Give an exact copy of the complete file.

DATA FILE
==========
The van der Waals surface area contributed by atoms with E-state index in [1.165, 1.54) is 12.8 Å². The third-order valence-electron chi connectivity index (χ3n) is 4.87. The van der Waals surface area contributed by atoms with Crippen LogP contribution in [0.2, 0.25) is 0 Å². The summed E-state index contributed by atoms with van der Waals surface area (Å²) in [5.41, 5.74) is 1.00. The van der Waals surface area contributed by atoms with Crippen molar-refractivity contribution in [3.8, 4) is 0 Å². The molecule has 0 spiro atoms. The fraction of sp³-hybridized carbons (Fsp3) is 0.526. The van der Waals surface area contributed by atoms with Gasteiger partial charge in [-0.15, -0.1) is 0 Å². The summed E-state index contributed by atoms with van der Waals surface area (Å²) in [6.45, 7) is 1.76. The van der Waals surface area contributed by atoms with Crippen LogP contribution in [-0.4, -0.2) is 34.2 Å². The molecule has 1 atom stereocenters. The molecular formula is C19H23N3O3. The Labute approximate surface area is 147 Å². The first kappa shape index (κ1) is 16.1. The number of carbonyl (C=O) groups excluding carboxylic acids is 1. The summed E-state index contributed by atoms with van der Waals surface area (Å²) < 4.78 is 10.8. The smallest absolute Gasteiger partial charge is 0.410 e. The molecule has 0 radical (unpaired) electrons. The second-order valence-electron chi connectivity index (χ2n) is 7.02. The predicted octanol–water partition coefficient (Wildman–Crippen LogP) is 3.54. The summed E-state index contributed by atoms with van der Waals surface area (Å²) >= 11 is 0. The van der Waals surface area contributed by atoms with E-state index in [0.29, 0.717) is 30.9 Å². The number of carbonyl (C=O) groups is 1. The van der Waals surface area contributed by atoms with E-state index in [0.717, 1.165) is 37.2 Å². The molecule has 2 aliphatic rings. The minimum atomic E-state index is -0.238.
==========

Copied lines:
The van der Waals surface area contributed by atoms with E-state index in [1.165, 1.54) is 12.8 Å². The third-order valence-electron chi connectivity index (χ3n) is 4.87. The van der Waals surface area contributed by atoms with Crippen LogP contribution in [0.2, 0.25) is 0 Å². The summed E-state index contributed by atoms with van der Waals surface area (Å²) in [5.41, 5.74) is 1.00. The van der Waals surface area contributed by atoms with Crippen molar-refractivity contribution in [3.8, 4) is 0 Å². The molecule has 0 spiro atoms. The fraction of sp³-hybridized carbons (Fsp3) is 0.526. The van der Waals surface area contributed by atoms with Gasteiger partial charge in [-0.15, -0.1) is 0 Å². The summed E-state index contributed by atoms with van der Waals surface area (Å²) in [6.45, 7) is 1.76. The van der Waals surface area contributed by atoms with Crippen LogP contribution in [-0.4, -0.2) is 34.2 Å². The molecule has 1 atom stereocenters. The molecular formula is C19H23N3O3. The Labute approximate surface area is 147 Å². The first kappa shape index (κ1) is 16.1. The number of carbonyl (C=O) groups excluding carboxylic acids is 1. The summed E-state index contributed by atoms with van der Waals surface area (Å²) < 4.78 is 10.8. The smallest absolute Gasteiger partial charge is 0.410 e. The molecule has 0 radical (unpaired) electrons. The second-order valence-electron chi connectivity index (χ2n) is 7.02. The predicted octanol–water partition coefficient (Wildman–Crippen LogP) is 3.54. The summed E-state index contributed by atoms with van der Waals surface area (Å²) >= 11 is 0. The van der Waals surface area contributed by atoms with E-state index in [0.29, 0.717) is 30.9 Å². The number of carbonyl (C=O) groups is 1. The van der Waals surface area contributed by atoms with E-state index in [0.717, 1.165) is 37.2 Å². The molecule has 2 aliphatic rings. The minimum atomic E-state index is -0.238.